Finally, Guinan argues that certain statements made by the prosecutor during closing argument constituted an Eighth Amendment violation as they impermissibly "led the jury to shirk responsibility for its decision." Appellant's Brief at 43. We do not agree.


During closing argument at the penalty phase of trial, the prosecutor said:


You know, we--naturally, I'm sure you expect, we get a little tedious at times, lawyers do, especially in a capital murder case. Mr. Hampe and I both want to be sure the record in the case is proper, the defendant gets a fair trial. It's the Judge's responsibility to see that the rules are followed, but even as a prosecuting attorney, as the expert in the Court, I know if the rules aren't followed, no matter what we do, you know, that some appellate court later on may say, "The defendant didn't get a fair trial because you didn't do something right." So we all watch very carefully to try to be sure that every single thing is done right.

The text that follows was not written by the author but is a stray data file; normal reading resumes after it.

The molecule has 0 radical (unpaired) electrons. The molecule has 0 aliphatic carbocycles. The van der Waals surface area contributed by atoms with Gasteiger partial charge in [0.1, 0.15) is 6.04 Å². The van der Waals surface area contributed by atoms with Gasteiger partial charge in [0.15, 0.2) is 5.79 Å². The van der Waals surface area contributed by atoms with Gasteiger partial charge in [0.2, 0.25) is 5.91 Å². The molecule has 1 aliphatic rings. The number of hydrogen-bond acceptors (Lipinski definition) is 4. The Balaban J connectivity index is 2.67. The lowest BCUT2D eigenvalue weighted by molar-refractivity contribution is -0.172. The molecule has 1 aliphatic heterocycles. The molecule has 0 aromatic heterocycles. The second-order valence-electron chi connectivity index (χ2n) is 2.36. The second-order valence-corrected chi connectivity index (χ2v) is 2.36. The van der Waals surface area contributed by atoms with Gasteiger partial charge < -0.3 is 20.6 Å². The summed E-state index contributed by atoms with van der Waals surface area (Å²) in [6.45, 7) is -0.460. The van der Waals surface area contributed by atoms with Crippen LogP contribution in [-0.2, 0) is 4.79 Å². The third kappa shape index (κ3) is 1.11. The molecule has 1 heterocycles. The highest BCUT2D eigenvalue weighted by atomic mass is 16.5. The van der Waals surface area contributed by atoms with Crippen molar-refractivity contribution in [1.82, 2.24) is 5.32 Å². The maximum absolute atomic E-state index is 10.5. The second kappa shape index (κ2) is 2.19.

Trial Transcript at 621-22. Guinan argues that these statements violated his Eighth Amendment rights under Caldwell v. Mississippi, 472 U.S. 320, 105 S.Ct. 2633, 86 L.Ed.2d 231 (1985). In Caldwell, the Court overturned a jury-imposed death sentence because of the prosecutor's statements during closing argument that the jury's decision "is not the final decision" and that "the decision you render is automatically reviewable by the Supreme Court." 472 U.S. at 325-26, 105 S.Ct. at 2638. The Court "conclude[d] that it is constitutionally impermissible to rest a death sentence on a determination made by a sentencer who has been led to believe that the responsibility for determining the appropriateness of the defendant's death rests elsewhere." Id. at 328-29, 105 S.Ct. at 2639. The Court has since clarified that "[t]o establish a Caldwell violation, a defendant necessarily must show that the remarks to the jury improperly described the role assigned to the jury by local law." Dugger v. Adams, 489 U.S. 401, ----, 109 S.Ct. 1211, 1215, 103 L.Ed.2d 435 (1989).